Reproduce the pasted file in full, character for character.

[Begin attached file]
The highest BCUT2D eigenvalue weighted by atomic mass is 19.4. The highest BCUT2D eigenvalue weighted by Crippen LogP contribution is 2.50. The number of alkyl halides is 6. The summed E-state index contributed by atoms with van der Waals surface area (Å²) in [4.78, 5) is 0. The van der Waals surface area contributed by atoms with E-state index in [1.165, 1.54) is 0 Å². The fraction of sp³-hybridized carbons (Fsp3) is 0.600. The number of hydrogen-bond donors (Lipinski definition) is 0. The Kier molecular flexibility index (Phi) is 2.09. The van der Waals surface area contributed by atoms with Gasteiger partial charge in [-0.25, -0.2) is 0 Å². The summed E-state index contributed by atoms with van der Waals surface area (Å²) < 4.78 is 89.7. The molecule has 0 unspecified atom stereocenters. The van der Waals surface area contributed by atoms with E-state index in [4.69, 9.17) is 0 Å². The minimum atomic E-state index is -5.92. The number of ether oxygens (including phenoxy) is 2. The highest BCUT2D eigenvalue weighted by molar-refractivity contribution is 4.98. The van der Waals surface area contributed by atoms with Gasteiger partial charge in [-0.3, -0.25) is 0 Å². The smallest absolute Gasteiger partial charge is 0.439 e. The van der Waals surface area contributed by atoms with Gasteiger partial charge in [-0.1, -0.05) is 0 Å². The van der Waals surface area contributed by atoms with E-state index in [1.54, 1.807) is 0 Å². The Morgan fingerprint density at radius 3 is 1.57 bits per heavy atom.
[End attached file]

The highest BCUT2D eigenvalue weighted by atomic mass is 19.4. The highest BCUT2D eigenvalue weighted by Crippen LogP contribution is 2.50. The number of alkyl halides is 6. The summed E-state index contributed by atoms with van der Waals surface area (Å²) in [4.78, 5) is 0. The van der Waals surface area contributed by atoms with E-state index in [1.165, 1.54) is 0 Å². The fraction of sp³-hybridized carbons (Fsp3) is 0.600. The number of hydrogen-bond donors (Lipinski definition) is 0. The Kier molecular flexibility index (Phi) is 2.09. The van der Waals surface area contributed by atoms with Gasteiger partial charge in [-0.25, -0.2) is 0 Å². The summed E-state index contributed by atoms with van der Waals surface area (Å²) < 4.78 is 89.7. The molecule has 0 unspecified atom stereocenters. The van der Waals surface area contributed by atoms with E-state index in [4.69, 9.17) is 0 Å². The minimum atomic E-state index is -5.92. The number of ether oxygens (including phenoxy) is 2. The highest BCUT2D eigenvalue weighted by molar-refractivity contribution is 4.98. The van der Waals surface area contributed by atoms with Gasteiger partial charge in [-0.3, -0.25) is 0 Å². The smallest absolute Gasteiger partial charge is 0.439 e. The van der Waals surface area contributed by atoms with Gasteiger partial charge in [-0.1, -0.05) is 0 Å². The van der Waals surface area contributed by atoms with E-state index in [1.54, 1.807) is 0 Å². The Morgan fingerprint density at radius 3 is 1.57 bits per heavy atom.